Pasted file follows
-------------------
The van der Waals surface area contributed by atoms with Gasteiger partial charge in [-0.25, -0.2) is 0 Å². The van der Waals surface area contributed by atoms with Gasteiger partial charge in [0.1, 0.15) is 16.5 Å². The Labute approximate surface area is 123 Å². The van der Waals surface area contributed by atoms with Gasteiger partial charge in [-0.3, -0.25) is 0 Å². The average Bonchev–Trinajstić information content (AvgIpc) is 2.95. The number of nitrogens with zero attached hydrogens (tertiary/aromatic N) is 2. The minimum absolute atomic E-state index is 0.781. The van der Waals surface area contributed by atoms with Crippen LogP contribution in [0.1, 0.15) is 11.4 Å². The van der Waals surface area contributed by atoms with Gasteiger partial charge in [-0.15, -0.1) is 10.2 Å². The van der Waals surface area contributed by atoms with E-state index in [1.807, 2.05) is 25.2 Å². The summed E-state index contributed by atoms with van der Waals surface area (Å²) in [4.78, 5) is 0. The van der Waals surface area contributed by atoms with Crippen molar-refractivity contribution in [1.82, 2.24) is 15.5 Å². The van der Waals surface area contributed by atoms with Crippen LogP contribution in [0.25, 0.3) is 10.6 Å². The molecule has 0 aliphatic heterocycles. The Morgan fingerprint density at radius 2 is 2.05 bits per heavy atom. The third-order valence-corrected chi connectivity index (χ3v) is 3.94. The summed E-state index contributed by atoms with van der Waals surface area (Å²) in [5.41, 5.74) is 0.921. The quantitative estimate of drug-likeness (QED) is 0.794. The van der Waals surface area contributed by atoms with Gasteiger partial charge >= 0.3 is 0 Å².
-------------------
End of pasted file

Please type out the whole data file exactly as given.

The van der Waals surface area contributed by atoms with Gasteiger partial charge in [-0.25, -0.2) is 0 Å². The van der Waals surface area contributed by atoms with Gasteiger partial charge in [0.1, 0.15) is 16.5 Å². The Labute approximate surface area is 123 Å². The van der Waals surface area contributed by atoms with Gasteiger partial charge in [-0.3, -0.25) is 0 Å². The average Bonchev–Trinajstić information content (AvgIpc) is 2.95. The number of nitrogens with zero attached hydrogens (tertiary/aromatic N) is 2. The minimum absolute atomic E-state index is 0.781. The van der Waals surface area contributed by atoms with Crippen LogP contribution in [0.1, 0.15) is 11.4 Å². The van der Waals surface area contributed by atoms with Gasteiger partial charge in [-0.15, -0.1) is 10.2 Å². The van der Waals surface area contributed by atoms with E-state index in [1.807, 2.05) is 25.2 Å². The summed E-state index contributed by atoms with van der Waals surface area (Å²) in [4.78, 5) is 0. The van der Waals surface area contributed by atoms with Crippen molar-refractivity contribution in [1.82, 2.24) is 15.5 Å². The van der Waals surface area contributed by atoms with Crippen LogP contribution in [0.25, 0.3) is 10.6 Å². The molecule has 0 aliphatic heterocycles. The Morgan fingerprint density at radius 2 is 2.05 bits per heavy atom. The third-order valence-corrected chi connectivity index (χ3v) is 3.94. The summed E-state index contributed by atoms with van der Waals surface area (Å²) in [5.41, 5.74) is 0.921. The quantitative estimate of drug-likeness (QED) is 0.794. The van der Waals surface area contributed by atoms with Gasteiger partial charge >= 0.3 is 0 Å².